Shivani Siroya knew that her startup Tala was going to be a success when an early customer told her, “This is the Kenya we want.” Over the past 9 years since the company was founded, it has served 4 million customers and raised $200 million in external capital. Its website is full of customer testimonials. “Tala told me to always dream big and I’m dreaming it. Very soon, I’ll call for [a] celebration when we are opening our bakery because I believe with Tala, I’m going far,” said pastry chef Baraka Vola in a testimonial video. He, like many digital credit customers, borrowed a small sum at first and was able to increase his limits by paying back his loans. Customers in Kenya can borrow up the 30,000 Ksh (around $280).
Siroya also dreamt big. She is a visionary who was among the first innovators to see the rise of cellphones and mobile money across emerging markets as a powerful tool for financial inclusion. And like many visionaries, the company that she created has made ripples in the market that extend far beyond Tala. According to a study carried out by FSD Kenya in partnership with the Central Bank of Kenya, the Kenya National Bureau of Statistics, and CGAP (The Consultative Group to Assist the Poor), 27% of Kenyans have taken out a digital loan. At the time of the survey, 63% of borrowers had taken a loan out in the last 90 days. An article in the Boston Review, Perpetual Debt in the Silicon Savannah, put these stats into more stark language, “One Kenyan argued the apps are enslaving people—from the working poor to the salaried classes—by making claims on their future labor,” read the article.
And that was before COVID-19 decimated the global economy, hitting informal workers and the self-employed with no safety net the hardest. A study by BFA and FSD in Kenya found that nearly 35% of urban respondents to an in-depth study rated the disruption to their lives cause by COVID-19 a 10-out-of-10. That means that individuals have lost their jobs and customers, are using their business capital for basic personal needs, have taken in more dependents, and are going to bed hungry. Around 20% of respondents turned to debt to cope. One woman who was profiled had digital loans outstanding on 3 platforms in addition to the more traditional forms of credit; credit from shopkeepers and loans from friends and family. She could not go to work because of the lockdown, is sick with malaria, and has a baby on the way. It’s hard to see how she will be able to get out of debt any time soon.
It is too simplistic to hail digital loans as the silver bullet for financial inclusion just like its too simplistic to demonize them. “Credit is liquidity,” said Siroya, “It can be used for day to day expenses. It can be used for emergencies, and it can be used for opportunities, [like] long term assets. You can’t fault a customer for using it for all three.” Credit gives consumers a continuity of income, something that is incredibly important for people living in or on the borders of poverty. While you may be shocked that 63% of Kenyans using digital credit had taken out a loan in the last 90 days, how different is it really then the 7 out of 10 Americans that use a credit card?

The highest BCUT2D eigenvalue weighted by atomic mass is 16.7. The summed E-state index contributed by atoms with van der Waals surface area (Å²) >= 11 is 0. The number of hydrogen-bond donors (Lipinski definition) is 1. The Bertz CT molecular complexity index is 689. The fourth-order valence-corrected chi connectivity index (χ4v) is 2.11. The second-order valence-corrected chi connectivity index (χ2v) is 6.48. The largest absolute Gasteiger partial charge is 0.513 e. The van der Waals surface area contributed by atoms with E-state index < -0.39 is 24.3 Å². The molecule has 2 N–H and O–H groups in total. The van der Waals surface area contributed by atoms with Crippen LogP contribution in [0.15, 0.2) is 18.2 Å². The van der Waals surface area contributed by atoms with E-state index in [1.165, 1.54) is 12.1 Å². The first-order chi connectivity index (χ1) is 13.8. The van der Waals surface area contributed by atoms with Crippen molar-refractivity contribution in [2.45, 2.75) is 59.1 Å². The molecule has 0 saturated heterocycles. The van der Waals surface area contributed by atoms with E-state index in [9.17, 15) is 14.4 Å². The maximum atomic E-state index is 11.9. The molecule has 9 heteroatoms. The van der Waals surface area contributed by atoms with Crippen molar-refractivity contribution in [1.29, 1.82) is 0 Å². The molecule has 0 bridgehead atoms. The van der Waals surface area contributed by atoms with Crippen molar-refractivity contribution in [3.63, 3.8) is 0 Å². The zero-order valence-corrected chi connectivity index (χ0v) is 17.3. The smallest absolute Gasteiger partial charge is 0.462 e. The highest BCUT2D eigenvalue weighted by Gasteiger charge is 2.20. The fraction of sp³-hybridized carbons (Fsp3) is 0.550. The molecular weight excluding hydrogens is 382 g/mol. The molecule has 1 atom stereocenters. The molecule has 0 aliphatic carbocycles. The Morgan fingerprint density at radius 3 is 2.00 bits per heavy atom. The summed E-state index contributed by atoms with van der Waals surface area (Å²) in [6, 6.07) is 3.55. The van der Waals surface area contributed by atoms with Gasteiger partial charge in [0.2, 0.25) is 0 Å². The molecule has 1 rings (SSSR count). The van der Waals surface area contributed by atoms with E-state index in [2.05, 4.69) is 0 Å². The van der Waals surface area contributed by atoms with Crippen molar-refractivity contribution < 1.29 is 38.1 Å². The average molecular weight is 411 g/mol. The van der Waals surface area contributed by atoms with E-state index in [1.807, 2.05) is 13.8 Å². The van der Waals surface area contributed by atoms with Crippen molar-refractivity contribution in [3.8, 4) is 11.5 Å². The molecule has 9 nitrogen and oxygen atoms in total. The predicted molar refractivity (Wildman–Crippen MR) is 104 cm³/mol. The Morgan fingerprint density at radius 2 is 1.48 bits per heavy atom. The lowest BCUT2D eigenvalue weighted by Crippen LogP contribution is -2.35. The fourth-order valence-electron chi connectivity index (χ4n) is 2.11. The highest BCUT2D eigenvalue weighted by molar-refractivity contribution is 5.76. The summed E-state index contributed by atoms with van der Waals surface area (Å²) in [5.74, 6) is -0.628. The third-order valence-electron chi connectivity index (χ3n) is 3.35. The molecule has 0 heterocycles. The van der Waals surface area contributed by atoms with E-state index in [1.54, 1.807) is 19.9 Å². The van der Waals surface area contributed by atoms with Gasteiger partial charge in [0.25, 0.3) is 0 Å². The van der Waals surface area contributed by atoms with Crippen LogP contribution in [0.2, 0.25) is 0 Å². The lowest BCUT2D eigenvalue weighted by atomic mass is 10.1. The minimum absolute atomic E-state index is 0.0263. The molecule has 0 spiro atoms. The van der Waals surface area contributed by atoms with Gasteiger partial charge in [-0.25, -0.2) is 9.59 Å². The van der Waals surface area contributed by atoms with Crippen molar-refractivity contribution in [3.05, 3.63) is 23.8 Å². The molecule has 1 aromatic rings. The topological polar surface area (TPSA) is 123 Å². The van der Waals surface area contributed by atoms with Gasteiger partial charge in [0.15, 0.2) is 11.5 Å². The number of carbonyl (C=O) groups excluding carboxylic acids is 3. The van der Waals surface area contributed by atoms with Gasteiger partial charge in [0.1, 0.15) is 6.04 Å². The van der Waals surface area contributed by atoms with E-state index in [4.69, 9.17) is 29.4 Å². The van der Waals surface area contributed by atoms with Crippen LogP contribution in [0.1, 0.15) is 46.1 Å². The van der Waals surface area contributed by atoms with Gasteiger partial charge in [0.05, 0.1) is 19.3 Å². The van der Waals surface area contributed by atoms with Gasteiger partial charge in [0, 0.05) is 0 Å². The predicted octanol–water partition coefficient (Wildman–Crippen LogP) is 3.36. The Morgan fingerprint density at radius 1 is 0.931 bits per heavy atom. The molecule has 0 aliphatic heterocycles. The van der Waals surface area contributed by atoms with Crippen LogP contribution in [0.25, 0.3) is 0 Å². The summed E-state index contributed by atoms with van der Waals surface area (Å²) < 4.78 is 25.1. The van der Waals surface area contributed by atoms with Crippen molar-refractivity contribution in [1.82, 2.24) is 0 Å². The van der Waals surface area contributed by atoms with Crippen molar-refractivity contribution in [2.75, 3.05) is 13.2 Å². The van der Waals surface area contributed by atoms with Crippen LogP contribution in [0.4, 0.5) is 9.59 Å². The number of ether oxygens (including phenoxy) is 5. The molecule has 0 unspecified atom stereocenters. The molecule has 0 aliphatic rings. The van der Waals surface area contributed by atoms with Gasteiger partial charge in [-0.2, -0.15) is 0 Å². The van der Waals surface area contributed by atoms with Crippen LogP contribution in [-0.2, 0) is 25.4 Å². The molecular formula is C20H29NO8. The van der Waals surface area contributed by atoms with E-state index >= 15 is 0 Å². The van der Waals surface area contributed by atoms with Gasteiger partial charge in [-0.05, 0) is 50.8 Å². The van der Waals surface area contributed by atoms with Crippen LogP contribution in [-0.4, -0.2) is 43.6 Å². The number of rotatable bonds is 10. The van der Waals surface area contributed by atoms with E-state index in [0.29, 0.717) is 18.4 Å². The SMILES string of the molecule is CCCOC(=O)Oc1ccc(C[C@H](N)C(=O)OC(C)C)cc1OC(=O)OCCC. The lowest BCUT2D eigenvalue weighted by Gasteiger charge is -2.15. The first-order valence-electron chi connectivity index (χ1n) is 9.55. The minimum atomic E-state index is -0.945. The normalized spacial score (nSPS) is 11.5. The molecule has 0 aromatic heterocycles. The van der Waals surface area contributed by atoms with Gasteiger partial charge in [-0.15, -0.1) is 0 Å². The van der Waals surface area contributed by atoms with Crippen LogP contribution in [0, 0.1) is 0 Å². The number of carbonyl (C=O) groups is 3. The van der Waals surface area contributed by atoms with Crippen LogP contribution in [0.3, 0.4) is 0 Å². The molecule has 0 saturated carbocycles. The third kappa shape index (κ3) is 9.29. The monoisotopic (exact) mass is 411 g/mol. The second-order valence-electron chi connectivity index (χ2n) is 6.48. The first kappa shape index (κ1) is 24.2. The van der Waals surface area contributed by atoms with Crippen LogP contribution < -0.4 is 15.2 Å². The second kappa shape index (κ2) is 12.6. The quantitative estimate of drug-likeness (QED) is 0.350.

One may argue that it’s not the prevalence of digital credit provided by companies like Tala that is the problem; it is the cost of that credit. Bloomberg Businessweek reported that Tala’s rates are typically 180% annualized. But, according to Siroya, Tala doesn’t charge interest on their loans, but instead charges a flat fee which is on average 15% of the amount borrowed. In order for a borrower to pay 180% annualized interest to Tala, they would have to borrow 12 months in a row. Siroya shared that since loans are “dynamically priced based on your creditworthiness and your tenor with Tala,” it is unlikely that a customer taking 12 loans in a year with a good repayment history would be paying the 15% fee each month. These loans are still expensive, but determining whether no access to credit or access to expensive credit is better can only be done on a case-by-case basis.
Digital credit is complicated. Each story of a small business owner who used a loan to grow their business can be met by someone who just couldn’t afford the interest and got stuck in an endless cycle of debt. COVID-19 could have thrown even more customers off the good path and into perpetual debt, but Tala is taking customer-centric steps to make sure that that doesn’t happen. They created the “Rebuild Fund” which offers 0% interest rate loans for 6-months to customers who plan to use that money to help their communities by delivering health care, education, preventative services, and food during the crisis. For borrowers of its conventional products, Tala put together flexible repayment plans.
The COVID-related economic shutdown could have also been the end of Tala by creating untenable rates of defaults and late payments, but Siroya shared that after an initial period of higher default rates, things stabilized. “We think that in some ways the customer base that we serve, because they are the underserved and they are already facing very volatile lives, know how to get through these circumstances,” said Siroya who added that they were seeing their customers recover more quickly than the prime segment in the U.S.
In the long run, the best thing that could have come out of this crisis is the fact that Tala is now looking to develop savings and insurance products. As COVID-19 has revealed, in an increasingly volatile world, credit becomes even riskier and safety net financial products more important. If Siroya’s visionary leadership can make savings and insurance as accessible and popular as Tala has made credit, then a meaningful transformation in financial inclusion may well be underway in Kenya.